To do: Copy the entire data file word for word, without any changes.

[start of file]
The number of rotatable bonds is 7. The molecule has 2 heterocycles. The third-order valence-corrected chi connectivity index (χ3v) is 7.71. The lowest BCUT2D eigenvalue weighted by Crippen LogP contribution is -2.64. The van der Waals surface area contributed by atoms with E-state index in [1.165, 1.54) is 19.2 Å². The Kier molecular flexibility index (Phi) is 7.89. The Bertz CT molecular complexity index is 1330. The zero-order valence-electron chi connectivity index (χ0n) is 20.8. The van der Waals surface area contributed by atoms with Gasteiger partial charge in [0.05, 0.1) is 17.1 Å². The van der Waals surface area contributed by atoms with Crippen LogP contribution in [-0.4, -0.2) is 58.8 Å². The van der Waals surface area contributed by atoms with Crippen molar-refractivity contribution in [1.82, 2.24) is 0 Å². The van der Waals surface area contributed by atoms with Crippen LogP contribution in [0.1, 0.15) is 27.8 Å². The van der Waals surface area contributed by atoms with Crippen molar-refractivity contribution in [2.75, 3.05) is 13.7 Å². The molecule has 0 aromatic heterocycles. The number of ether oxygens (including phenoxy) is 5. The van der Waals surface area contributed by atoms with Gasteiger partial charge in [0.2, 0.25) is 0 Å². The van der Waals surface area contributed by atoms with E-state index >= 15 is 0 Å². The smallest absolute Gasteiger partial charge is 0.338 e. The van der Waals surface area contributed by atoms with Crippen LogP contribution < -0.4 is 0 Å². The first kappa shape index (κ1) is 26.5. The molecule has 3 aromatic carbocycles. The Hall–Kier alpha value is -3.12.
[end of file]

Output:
The number of rotatable bonds is 7. The molecule has 2 heterocycles. The third-order valence-corrected chi connectivity index (χ3v) is 7.71. The lowest BCUT2D eigenvalue weighted by Crippen LogP contribution is -2.64. The van der Waals surface area contributed by atoms with E-state index in [1.165, 1.54) is 19.2 Å². The Kier molecular flexibility index (Phi) is 7.89. The Bertz CT molecular complexity index is 1330. The zero-order valence-electron chi connectivity index (χ0n) is 20.8. The van der Waals surface area contributed by atoms with Gasteiger partial charge in [0.05, 0.1) is 17.1 Å². The van der Waals surface area contributed by atoms with Crippen LogP contribution in [-0.4, -0.2) is 58.8 Å². The van der Waals surface area contributed by atoms with Crippen molar-refractivity contribution in [1.82, 2.24) is 0 Å². The van der Waals surface area contributed by atoms with Crippen LogP contribution in [0.1, 0.15) is 27.8 Å². The van der Waals surface area contributed by atoms with Crippen molar-refractivity contribution in [2.75, 3.05) is 13.7 Å². The molecule has 0 aromatic heterocycles. The number of ether oxygens (including phenoxy) is 5. The van der Waals surface area contributed by atoms with Gasteiger partial charge in [0.2, 0.25) is 0 Å². The van der Waals surface area contributed by atoms with E-state index >= 15 is 0 Å². The smallest absolute Gasteiger partial charge is 0.338 e. The van der Waals surface area contributed by atoms with Crippen LogP contribution < -0.4 is 0 Å². The first kappa shape index (κ1) is 26.5. The molecule has 3 aromatic carbocycles. The Hall–Kier alpha value is -3.12.